Cuts
Weight (lb.)
Local Price
Total
Pork cutlets
26.77
$6.50
$174.00
Sweet and sour ribs
12.76
$4.50
$57.42
Back ribs
6.13
$7.80
$47.81
Tenderloin
4.04
$6.50
$26.26
Bacon
25.00
$5.50
$137.50
Back bacon
25.00
$12.50
$312.50
Pepperoni sausage
47.00
$6.30
$296.10
Farmers’ sausage
47.00
$7.25
$340.75
Garlic Sausage
23.00
$6.00
$138.00
Total
216.70
$1,530.34

As shown earlier, the producer needs to make $1,340.63 to cover his costs and generate a 30 per cent profit. Using local prices, the producer’s return ($1,530.34) is slightly higher than his target.

Adding in Experience

Here is where experience and opportunity come in. Can the producer get more for certain cuts than the local price? Maybe the local price is too high for other cuts? The producer adjusts his prices based on what he knows:
  • Pork cutlets: Local prices are for leg cutlets; his are shoulder cutlets and he can get $6.00/lb.
  • Sweet and sour ribs: Ribs are popular and he is sure he can get $4.75/lb.
  • Back ribs: $7.80/lb. is high compared to the sweet and sour, but he thinks he can get $7.00/lb.
  • Tenderloin: This is a high-end cut and very tender; he has customers who will pay $7.75/lb.
  • Bacon: A popular seller and his bacon is very lean, so he knows he can get $6.00/lb.
  • Back bacon: He feels $12.50/lb. is high, but he wants to have his customers try it since it is an unusual product.
He knows once they try it, they will purchase again, so he decides on a “trial price” of $11.00/lb.
  • Sausages: All sausages sell, and customers (especially kids) love them. He knows he can get $7.50/lb.
Now he adds the new prices into the chart to see how it affects his return:

Cuts
Weight (lb.)
Local Price
Total
Your Price
Total
Pork cutlets
26.77
$6.50
$174.00
$6.00
$160.62
Sweet and sour ribs
12.76
$4.50
$57.42
$4.75
$60.61
Back ribs
6.13
$7.80
$47.81
$7.00
$42.91
Tenderloin
4.04
$6.50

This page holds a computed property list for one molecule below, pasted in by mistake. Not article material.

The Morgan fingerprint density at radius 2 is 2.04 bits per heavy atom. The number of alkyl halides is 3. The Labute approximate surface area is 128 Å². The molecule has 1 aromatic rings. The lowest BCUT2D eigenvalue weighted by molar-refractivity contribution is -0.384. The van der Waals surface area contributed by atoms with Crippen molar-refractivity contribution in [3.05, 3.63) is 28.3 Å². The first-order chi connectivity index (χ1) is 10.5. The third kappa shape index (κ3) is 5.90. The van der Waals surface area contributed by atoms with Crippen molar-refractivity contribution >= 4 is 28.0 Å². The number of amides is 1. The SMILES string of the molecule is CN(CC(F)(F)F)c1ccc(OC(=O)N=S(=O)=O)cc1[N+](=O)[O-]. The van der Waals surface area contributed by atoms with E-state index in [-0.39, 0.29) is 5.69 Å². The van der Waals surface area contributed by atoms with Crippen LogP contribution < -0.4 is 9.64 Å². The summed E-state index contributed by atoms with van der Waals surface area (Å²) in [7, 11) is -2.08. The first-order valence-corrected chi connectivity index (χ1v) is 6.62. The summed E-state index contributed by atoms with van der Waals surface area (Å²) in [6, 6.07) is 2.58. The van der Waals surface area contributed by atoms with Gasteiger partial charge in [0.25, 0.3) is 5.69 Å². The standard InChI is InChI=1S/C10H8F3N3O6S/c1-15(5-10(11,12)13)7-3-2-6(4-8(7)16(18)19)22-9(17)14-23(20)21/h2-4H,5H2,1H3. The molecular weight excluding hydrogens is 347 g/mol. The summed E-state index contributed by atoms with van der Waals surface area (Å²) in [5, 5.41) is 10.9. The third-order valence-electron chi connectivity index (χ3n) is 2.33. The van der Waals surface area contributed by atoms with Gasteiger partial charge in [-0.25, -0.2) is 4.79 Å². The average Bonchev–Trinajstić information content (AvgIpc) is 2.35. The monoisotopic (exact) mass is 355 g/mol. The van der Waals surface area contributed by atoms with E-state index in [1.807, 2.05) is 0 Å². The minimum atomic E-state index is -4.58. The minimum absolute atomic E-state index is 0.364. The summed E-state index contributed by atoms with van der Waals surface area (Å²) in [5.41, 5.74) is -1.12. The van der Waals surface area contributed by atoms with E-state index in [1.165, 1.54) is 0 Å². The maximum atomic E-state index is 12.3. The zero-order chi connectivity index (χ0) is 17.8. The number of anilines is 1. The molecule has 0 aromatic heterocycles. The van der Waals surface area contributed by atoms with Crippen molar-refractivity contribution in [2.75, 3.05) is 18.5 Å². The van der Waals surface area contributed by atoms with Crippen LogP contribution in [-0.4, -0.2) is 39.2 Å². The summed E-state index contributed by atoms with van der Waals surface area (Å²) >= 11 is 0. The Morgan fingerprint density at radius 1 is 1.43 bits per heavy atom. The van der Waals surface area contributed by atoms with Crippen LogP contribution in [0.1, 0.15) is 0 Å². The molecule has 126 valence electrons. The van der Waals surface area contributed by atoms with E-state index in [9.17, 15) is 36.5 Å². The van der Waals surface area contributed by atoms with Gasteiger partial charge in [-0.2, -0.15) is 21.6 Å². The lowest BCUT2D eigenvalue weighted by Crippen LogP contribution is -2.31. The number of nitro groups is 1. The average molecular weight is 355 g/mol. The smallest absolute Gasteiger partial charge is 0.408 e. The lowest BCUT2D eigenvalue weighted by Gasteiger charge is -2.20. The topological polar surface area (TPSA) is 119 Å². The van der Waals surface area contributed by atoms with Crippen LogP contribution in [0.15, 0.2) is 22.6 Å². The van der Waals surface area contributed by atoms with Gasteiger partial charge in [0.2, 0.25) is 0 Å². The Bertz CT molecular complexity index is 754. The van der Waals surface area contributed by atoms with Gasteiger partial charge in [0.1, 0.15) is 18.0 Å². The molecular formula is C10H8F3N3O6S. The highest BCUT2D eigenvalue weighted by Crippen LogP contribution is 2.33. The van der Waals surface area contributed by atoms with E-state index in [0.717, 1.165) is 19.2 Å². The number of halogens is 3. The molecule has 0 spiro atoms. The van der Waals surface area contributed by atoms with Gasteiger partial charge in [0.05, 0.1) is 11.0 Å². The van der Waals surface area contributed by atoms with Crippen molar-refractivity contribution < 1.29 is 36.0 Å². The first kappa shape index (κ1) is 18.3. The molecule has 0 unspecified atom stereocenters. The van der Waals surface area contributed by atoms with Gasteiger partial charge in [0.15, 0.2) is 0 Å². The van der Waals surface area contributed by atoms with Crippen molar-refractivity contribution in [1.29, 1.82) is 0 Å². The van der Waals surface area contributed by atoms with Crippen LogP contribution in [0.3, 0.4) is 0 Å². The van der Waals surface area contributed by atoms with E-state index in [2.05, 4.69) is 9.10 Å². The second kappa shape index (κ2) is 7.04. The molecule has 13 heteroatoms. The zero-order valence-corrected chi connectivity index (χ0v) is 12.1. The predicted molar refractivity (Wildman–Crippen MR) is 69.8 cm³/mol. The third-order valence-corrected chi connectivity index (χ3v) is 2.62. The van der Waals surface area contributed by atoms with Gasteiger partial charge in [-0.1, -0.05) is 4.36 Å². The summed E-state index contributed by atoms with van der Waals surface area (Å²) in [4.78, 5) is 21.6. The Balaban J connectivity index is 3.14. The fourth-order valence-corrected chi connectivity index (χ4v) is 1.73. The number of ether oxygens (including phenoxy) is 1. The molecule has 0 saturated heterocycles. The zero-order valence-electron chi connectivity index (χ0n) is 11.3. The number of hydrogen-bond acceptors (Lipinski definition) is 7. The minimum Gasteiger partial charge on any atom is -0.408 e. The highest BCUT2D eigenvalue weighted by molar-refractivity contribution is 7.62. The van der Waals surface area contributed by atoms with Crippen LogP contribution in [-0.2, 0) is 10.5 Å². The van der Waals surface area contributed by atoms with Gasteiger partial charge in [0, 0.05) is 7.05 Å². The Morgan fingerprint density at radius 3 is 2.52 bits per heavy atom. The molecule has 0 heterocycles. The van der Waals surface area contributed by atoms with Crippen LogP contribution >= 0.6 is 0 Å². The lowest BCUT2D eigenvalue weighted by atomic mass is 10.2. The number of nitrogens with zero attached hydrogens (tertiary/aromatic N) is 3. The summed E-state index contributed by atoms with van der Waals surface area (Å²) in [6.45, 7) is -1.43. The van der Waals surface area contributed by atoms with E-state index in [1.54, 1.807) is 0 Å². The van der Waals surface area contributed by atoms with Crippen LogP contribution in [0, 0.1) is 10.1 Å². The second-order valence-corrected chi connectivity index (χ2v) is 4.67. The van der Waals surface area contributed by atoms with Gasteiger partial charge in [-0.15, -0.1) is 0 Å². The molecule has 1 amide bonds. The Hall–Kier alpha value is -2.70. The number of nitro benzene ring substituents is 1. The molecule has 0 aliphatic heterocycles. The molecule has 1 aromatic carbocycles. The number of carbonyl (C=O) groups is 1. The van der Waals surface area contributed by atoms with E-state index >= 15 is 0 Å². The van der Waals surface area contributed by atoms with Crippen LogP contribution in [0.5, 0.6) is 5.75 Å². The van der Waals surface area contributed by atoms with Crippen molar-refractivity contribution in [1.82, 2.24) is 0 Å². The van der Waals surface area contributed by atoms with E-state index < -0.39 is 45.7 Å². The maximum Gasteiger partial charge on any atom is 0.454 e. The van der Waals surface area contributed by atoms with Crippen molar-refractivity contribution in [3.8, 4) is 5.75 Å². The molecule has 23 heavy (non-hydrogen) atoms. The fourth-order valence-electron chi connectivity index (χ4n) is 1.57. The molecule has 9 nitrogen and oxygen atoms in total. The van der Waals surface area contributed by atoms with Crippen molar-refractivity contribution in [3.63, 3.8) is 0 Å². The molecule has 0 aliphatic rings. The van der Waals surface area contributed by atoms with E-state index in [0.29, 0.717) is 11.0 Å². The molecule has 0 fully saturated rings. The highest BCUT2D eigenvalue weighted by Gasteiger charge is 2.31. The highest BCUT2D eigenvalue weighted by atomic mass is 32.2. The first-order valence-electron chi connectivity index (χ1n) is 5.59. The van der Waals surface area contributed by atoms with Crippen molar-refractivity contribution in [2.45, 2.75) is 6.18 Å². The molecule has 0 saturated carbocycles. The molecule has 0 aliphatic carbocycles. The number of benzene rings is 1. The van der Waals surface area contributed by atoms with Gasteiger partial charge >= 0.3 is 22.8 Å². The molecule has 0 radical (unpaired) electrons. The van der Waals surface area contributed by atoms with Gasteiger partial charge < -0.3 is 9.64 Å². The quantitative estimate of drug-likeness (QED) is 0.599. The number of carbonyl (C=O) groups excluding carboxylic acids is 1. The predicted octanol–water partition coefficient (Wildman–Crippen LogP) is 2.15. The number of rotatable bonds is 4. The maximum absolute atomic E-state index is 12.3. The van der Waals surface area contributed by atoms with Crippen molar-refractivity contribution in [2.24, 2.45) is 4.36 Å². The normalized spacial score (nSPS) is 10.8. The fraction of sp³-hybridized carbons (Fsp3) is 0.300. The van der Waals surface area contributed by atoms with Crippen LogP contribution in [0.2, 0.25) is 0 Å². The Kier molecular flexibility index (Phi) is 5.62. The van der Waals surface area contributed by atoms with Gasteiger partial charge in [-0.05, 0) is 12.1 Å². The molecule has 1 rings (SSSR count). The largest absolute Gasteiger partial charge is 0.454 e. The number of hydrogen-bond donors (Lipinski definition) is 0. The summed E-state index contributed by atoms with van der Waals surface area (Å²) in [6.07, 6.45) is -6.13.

$26.26
$7.75
$31.31
Bacon
25.00
$5.50
$137.50
$6.00
$150.00
Back bacon
25.00
$12.50
$312.50
$11.00
$275.00
Pepperoni sausage
47.00
$6.30
$296.10
$7.50
$352.50
Farmers’ sausage
47.00
$7.25
$340.75
$7.50
$352.50
Garlic Sausage
23.00
$6.00
$138.00
$7.50
$172.50
Total
216.70
$1,530.34
$1,597.95

The return is now $1,597.95, which is higher than the 30 per cent target and actually results in a 55 per cent profit ($1,597.95 - $1,031.25 = $566.70/1,031.25 = 55%).
The producer still has further options when setting prices:
  • sell at prices the same as the local prices since that level meets the 30 per cent profit target
  • stay with these prices for a few weeks to see if the products sell at this price
  • drop the prices on products that are not selling (consumers respond better to a price drop than a price increase)
Remember that one of the reasons businesses fail is because they have not asked for a high enough price that covers their costs and allows a realistic profit margin. This factsheet and the processes described will help you determine the prices your business needs to charge to succeed.

Prepared by:
Alberta Agriculture and Forestry

More information, contact:
Alberta Ag-Info Centre
Call toll free: 310-FARM (3276)
www.agriculture.alberta.ca

Source: Agdex 845-25. July 2015

 
 
 
 
For more information about the content of this document, contact Duke.
This information published to the web on July 7, 2015.